Nutrient Deficiency Symptoms in Plants – A Full Guide

Introduction: Hello Farmers and Gardeners today we are with a great information of Nutrient Deficiency Symptoms in Plants and thier treatment. Plants require the right combination of nutrients to live, grow and reproduce. When plants suffer from malnutrition then they show symptoms of being unhealthy. Too little or too much of nutrients can cause some problems.

A step by step guide to Nutrient deficiency symptoms in plants

Plant nutrients fall into two categories. They are;

  • Macronutrients and
  • Micronutrients

Macronutrients – Macronutrients are those elements that are required in relatively large amounts. They consist of nitrogen, potassium, sulfur, calcium, magnesium, and phosphorus.

Micronutrients – Micronutrients are those elements that plants need in very small amounts (sometimes trace amounts), like iron, boron, manganese, zinc, copper, chlorine and molybdenum.

Growing plants act as integrators of all growth factors and the products in which the grower is interested. So, careful inspection of the growing plant can help identify specific nutrient stress. If a plant is lacking in a particular nutrient, characteristic symptoms can appear. The deficiency of a nutrient does not directly generate symptoms. Rather, the normal plant processes are thrown out of balance, with an accumulation of definite intermediate organic compounds and a shortage of others. This leads to abnormal conditions known as symptoms. Visual evaluation of nutrient stress must be used only as a supplement to other diagnostic techniques (i.e., soil and plant analysis). Classification of Nutrient deficiency symptoms can be defined as follows;

  • Complete crop failure at the seedling phase.
  • Severe stunting of plants.
  • Specific leaf symptoms appearing at different times during the season.
  • Internal abnormalities such as clogged conductive tissues.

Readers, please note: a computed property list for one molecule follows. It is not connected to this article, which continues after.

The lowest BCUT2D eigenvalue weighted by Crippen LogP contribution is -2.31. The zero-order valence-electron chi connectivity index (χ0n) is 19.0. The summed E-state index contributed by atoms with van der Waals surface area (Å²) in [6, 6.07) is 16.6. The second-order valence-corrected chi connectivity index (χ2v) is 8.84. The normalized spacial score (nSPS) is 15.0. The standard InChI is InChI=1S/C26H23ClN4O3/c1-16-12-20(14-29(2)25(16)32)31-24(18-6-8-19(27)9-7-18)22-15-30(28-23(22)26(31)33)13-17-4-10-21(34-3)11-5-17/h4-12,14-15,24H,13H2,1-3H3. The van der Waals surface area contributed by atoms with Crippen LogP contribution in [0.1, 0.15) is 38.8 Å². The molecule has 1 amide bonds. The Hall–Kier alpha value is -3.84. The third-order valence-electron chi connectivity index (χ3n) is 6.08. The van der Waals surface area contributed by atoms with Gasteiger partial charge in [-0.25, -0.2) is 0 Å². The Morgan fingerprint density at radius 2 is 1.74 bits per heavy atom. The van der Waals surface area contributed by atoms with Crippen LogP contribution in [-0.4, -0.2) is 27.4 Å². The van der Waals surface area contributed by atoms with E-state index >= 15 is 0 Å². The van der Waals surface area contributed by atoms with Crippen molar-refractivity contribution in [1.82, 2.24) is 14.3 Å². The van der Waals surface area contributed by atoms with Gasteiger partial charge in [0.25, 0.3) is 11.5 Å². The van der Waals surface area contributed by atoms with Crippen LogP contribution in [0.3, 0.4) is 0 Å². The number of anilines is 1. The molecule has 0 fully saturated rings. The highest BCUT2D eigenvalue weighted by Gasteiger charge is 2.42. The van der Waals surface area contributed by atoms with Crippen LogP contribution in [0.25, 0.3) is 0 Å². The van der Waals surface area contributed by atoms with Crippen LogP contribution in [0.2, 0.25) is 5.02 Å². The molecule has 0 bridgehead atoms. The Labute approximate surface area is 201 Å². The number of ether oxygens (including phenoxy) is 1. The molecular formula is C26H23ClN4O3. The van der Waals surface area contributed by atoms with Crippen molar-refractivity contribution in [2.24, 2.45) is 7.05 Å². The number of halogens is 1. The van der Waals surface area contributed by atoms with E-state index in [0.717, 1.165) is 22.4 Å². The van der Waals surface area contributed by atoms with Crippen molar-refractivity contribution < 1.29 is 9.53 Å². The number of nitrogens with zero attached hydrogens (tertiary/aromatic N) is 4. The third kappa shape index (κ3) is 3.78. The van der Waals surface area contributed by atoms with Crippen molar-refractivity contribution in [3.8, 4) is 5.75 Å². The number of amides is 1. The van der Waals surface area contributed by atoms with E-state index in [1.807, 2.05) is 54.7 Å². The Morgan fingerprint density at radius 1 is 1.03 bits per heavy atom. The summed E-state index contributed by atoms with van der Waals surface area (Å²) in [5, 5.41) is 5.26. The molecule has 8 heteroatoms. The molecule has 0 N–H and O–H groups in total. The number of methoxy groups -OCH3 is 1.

• Delayed or abnormal maturity.
  • Obvious plant yield differences, with or without leaf symptoms.
  • Poor quality of crops, also differences in protein, oil, or starch content, and storage quality.
  • Yield differences detected by careful experimental work.

Each symptom should be related to some function of the nutrient in the plant. A given nutrient can have several functions, which makes it difficult to explain the physiological reason for a particular deficiency symptom.

Leaves with Nutrient Deficiency.
Leaves with Nutrient Deficiency.

Plant roots need certain conditions to obtain these nutrients from the soil. First, the soil should be sufficiently moist to allow the roots to take up and transport the nutrients. Sometimes correcting improper watering strategies will remove nutrient deficiency symptoms. Second, the pH level of the soil must be within a certain range for nutrients to be release-able from the soil particles. Third, the temperature of the soil should fall within a certain range for nutrient uptake to occur. The optimum range of temperature, pH level, and moisture is different for different species of plants. Thus, nutrients can be physically present in the soil, but not available to plants. Knowledge of soil pH, texture, and history can be useful for predicting what nutrients may become deficient.

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Nitrogen, phosphorous, and iron are the nutrients that are commonly lacking in Arizona soils. Most of the others can be lacking under certain conditions, however, deficiencies are quite rare. The following table lists nutrients that can be lacking in Arizona soils, and what deficiency symptoms often look like. Keep in mind that each plant variety is different and could display different symptoms.

Nutrient deficiencies can be defined as some garden soils and potting composts suffer from a lack of nutrient content, leading to deficiency symptoms in the plants growing in them.